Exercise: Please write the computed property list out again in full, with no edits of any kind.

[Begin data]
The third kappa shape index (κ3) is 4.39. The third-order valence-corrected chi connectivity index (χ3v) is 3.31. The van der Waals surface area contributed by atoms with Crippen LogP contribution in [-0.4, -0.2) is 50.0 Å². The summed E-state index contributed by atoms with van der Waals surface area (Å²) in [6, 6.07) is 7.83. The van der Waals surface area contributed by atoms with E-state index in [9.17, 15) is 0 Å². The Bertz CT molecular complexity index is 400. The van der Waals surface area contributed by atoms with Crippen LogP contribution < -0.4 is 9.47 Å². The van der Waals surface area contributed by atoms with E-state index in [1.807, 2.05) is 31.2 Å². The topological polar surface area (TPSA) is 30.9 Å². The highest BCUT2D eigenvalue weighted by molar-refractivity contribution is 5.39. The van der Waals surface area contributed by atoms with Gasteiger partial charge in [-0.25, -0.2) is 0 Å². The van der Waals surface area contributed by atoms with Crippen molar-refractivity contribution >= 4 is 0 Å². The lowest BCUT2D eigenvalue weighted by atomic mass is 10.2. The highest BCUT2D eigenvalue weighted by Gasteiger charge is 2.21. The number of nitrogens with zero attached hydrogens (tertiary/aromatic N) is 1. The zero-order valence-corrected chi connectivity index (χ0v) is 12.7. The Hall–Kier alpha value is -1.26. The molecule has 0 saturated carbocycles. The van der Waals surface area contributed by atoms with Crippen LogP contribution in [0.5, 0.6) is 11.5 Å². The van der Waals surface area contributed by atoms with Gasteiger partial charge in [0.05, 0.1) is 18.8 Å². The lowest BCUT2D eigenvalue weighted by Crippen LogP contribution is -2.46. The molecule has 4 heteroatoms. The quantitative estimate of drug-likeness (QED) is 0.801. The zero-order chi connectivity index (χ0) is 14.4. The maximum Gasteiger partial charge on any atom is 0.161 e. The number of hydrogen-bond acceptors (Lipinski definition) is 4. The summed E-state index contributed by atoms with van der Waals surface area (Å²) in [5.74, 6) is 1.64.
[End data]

The third kappa shape index (κ3) is 4.39. The third-order valence-corrected chi connectivity index (χ3v) is 3.31. The van der Waals surface area contributed by atoms with Crippen LogP contribution in [-0.4, -0.2) is 50.0 Å². The summed E-state index contributed by atoms with van der Waals surface area (Å²) in [6, 6.07) is 7.83. The van der Waals surface area contributed by atoms with E-state index in [9.17, 15) is 0 Å². The Bertz CT molecular complexity index is 400. The van der Waals surface area contributed by atoms with Crippen LogP contribution < -0.4 is 9.47 Å². The van der Waals surface area contributed by atoms with E-state index in [1.807, 2.05) is 31.2 Å². The topological polar surface area (TPSA) is 30.9 Å². The highest BCUT2D eigenvalue weighted by molar-refractivity contribution is 5.39. The van der Waals surface area contributed by atoms with Gasteiger partial charge in [-0.25, -0.2) is 0 Å². The van der Waals surface area contributed by atoms with Crippen molar-refractivity contribution >= 4 is 0 Å². The lowest BCUT2D eigenvalue weighted by atomic mass is 10.2. The highest BCUT2D eigenvalue weighted by Gasteiger charge is 2.21. The number of nitrogens with zero attached hydrogens (tertiary/aromatic N) is 1. The zero-order valence-corrected chi connectivity index (χ0v) is 12.7. The Hall–Kier alpha value is -1.26. The molecule has 0 saturated carbocycles. The van der Waals surface area contributed by atoms with Crippen LogP contribution in [0.5, 0.6) is 11.5 Å². The van der Waals surface area contributed by atoms with Gasteiger partial charge in [0.05, 0.1) is 18.8 Å². The lowest BCUT2D eigenvalue weighted by Crippen LogP contribution is -2.46. The molecule has 4 heteroatoms. The quantitative estimate of drug-likeness (QED) is 0.801. The zero-order chi connectivity index (χ0) is 14.4. The maximum Gasteiger partial charge on any atom is 0.161 e. The number of hydrogen-bond acceptors (Lipinski definition) is 4. The summed E-state index contributed by atoms with van der Waals surface area (Å²) in [5.74, 6) is 1.64.